3 Royal Jubilee Hospital

Victoria, Canada

3 Royal Jubilee Hospital

Victoria, Canada

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Din J.N.,1 Royal Bournemouth Hospital | Murphy A.,2 Victoria Heart Institute Foundation | Chu K.,2 Victoria Heart Institute Foundation | Forman P.,3 Royal Jubilee Hospital | And 8 more authors.
VASA. Zeitschrift für Gefässkrankheiten | Year: 2016

BACKGROUND: Although uncommon, radial artery access site complications are likely to become more frequent with the increased adoption of transradial cardiac catheterisation. There is a lack of data regarding the incidence and clinical features of radial artery pseudoaneuryms. We aimed to describe the incidence, clinical features and management of radial artery pseudoaneurysms in a high-volume transradial cardiac catheterisation centre.PATIENTS AND METHODS: We performed a search of the Vancouver Island Health Authority medical imaging database from 1st Jan 2008 to April 2012 looking for all radial and femoral artery pseudoaneuryms occurring after cardiac catheterisation. Hospital charts were reviewed to determine patient and procedural characteristics as well as management and outcome.RESULTS: There were a total of 14,968 coronary procedures performed over the four year search period, of which 13,216 (88%) were trans-radial. The incidence of radial artery pseudoaneurysm after cardiac catheterisation was 0.08%, and did not differ between transradial diagnostic angiography and PCI (0.07% vs 0.08%; P = 0.90). In contrast, the incidence of femoral artery pseudoaneurysm was higher, at 1.4% (P < 0.0001). Patients with radial pseudoaneurysms were generally elderly, with a median age of 77 years, and there were no gender differences. Only one patient had received a glycoprotein IIb/IIIa inhibitor, whilst two received warfarin post-procedure. The majority of cases (80%) were treated with surgical repair.CONCLUSIONS: We have demonstrated that radial artery pseudoaneuryms are a rare but important complication of transradial cardiac catheterisation, with patients generally requiring surgical repair. Most patients were elderly, but surprisingly only a minority were anti-coagulated with warfarin.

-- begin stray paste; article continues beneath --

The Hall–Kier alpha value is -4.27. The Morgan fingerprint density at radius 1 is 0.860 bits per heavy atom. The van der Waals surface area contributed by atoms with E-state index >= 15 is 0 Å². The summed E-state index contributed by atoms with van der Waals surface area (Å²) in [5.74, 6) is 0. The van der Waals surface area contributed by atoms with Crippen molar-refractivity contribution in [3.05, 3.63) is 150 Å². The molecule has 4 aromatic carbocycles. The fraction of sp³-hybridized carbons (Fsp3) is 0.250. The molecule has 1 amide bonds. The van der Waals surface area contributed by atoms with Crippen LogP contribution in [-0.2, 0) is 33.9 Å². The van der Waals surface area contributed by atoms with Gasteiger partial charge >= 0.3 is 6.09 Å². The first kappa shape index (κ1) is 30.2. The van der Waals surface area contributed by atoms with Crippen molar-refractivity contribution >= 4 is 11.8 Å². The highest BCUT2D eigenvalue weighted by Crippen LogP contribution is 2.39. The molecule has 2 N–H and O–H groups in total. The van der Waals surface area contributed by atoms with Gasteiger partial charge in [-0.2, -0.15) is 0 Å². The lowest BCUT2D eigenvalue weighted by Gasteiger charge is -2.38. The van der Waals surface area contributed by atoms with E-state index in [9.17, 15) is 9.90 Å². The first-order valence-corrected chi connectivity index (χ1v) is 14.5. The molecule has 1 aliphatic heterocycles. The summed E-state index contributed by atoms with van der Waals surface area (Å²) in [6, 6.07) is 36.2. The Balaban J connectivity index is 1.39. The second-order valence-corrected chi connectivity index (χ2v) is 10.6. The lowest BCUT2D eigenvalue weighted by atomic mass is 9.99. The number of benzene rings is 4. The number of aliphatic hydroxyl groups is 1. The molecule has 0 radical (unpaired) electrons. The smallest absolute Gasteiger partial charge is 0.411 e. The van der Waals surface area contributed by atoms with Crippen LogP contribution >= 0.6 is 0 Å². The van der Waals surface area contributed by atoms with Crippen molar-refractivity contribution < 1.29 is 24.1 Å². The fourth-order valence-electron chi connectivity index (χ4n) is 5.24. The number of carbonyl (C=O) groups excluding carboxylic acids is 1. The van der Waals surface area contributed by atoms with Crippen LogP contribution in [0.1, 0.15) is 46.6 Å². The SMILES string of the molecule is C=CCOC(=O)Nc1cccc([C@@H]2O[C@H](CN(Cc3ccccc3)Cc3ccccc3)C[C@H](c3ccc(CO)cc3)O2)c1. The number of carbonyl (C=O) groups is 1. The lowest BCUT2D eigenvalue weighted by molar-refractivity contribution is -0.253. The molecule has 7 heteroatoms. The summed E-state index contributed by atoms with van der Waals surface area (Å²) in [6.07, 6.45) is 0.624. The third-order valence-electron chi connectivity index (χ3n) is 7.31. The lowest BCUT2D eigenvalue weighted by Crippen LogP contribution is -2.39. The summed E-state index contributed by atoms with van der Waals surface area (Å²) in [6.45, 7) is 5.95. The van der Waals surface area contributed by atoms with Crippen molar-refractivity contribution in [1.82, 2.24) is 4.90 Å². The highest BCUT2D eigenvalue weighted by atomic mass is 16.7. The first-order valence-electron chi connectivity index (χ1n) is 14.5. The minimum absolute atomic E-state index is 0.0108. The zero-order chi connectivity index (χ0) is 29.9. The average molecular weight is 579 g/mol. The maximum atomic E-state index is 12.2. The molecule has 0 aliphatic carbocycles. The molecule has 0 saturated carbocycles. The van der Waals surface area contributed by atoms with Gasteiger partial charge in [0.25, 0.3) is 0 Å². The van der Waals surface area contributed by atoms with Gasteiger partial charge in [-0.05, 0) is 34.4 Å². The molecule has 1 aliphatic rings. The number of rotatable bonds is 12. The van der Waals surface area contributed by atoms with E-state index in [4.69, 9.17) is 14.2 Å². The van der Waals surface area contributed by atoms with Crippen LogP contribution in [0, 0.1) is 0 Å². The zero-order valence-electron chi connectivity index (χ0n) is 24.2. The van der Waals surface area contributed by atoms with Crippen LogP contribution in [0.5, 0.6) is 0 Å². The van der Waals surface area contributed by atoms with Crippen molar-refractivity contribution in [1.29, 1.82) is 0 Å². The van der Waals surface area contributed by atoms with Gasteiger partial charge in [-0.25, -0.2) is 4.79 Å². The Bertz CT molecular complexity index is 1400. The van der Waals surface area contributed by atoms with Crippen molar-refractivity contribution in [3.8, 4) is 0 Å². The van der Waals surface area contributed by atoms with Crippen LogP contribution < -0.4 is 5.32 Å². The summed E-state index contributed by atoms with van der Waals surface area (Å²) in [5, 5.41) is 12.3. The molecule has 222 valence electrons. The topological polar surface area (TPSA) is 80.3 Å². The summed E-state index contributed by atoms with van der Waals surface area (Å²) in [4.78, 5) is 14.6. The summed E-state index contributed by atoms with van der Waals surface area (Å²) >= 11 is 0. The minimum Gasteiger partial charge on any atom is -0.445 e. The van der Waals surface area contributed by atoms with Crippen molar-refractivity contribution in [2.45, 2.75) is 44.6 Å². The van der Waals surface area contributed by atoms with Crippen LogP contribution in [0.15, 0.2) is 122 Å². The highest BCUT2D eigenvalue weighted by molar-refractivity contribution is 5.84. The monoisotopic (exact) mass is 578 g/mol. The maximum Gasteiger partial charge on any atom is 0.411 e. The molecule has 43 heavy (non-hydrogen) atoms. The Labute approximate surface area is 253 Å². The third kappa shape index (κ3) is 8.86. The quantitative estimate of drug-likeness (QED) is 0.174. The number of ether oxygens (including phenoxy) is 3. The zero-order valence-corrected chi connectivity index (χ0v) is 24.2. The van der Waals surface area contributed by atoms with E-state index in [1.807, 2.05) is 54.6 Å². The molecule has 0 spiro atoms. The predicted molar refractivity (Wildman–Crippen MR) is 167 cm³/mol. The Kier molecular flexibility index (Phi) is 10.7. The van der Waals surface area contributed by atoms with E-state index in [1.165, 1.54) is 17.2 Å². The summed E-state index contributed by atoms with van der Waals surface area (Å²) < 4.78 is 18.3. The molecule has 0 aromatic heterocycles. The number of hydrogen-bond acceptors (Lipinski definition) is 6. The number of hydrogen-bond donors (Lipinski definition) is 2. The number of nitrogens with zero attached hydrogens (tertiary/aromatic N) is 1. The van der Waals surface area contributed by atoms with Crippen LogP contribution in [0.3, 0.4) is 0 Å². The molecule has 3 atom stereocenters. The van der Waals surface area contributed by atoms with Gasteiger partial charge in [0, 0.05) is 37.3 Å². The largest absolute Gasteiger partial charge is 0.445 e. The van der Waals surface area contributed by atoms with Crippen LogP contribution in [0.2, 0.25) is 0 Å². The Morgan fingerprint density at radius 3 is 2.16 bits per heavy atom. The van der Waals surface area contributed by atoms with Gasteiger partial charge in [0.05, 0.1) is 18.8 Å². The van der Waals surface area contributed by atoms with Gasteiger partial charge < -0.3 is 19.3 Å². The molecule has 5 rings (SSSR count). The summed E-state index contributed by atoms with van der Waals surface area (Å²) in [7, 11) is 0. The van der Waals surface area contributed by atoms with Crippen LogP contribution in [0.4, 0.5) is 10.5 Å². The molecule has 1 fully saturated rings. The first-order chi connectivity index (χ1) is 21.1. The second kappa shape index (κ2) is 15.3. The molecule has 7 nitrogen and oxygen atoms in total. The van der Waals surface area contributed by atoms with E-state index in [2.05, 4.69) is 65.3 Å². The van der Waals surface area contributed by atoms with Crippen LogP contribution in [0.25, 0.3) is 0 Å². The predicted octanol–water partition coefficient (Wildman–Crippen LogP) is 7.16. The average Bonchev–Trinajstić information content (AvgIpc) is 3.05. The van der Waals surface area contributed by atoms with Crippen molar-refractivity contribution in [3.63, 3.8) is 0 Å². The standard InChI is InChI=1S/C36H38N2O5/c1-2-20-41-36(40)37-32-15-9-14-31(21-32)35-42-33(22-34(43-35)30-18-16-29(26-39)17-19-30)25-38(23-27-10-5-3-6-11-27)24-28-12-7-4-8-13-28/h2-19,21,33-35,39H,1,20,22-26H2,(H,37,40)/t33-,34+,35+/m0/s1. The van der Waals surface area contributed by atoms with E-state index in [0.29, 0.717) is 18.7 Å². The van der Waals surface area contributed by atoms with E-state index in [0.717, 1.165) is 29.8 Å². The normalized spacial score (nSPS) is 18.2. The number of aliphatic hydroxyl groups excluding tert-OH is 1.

PubMed | 2 Victoria Heart Institute Foundation, 3 Royal Jubilee Hospital and 1 Royal Bournemouth Hospital
Type: Journal Article | Journal: VASA. Zeitschrift fur Gefasskrankheiten | Year: 2016

Although uncommon, radial artery access site complications are likely to become more frequent with the increased adoption of transradial cardiac catheterisation. There is a lack of data regarding the incidence and clinical features of radial artery pseudoaneuryms. We aimed to describe the incidence, clinical features and management of radial artery pseudoaneurysms in a high-volume transradial cardiac catheterisation centre.We performed a search of the Vancouver Island Health Authority medical imaging database from 1st Jan 2008 to April 2012 looking for all radial and femoral artery pseudoaneuryms occurring after cardiac catheterisation. Hospital charts were reviewed to determine patient and procedural characteristics as well as management and outcome.There were a total of 14,968 coronary procedures performed over the four year search period, of which 13,216 (88%) were trans-radial. The incidence of radial artery pseudoaneurysm after cardiac catheterisation was 0.08%, and did not differ between transradial diagnostic angiography and PCI (0.07% vs 0.08%; P = 0.90). In contrast, the incidence of femoral artery pseudoaneurysm was higher, at 1.4% (P < 0.0001). Patients with radial pseudoaneurysms were generally elderly, with a median age of 77 years, and there were no gender differences. Only one patient had received a glycoprotein IIb/IIIa inhibitor, whilst two received warfarin post-procedure. The majority of cases (80%) were treated with surgical repair.We have demonstrated that radial artery pseudoaneuryms are a rare but important complication of transradial cardiac catheterisation, with patients generally requiring surgical repair. Most patients were elderly, but surprisingly only a minority were anti-coagulated with warfarin.

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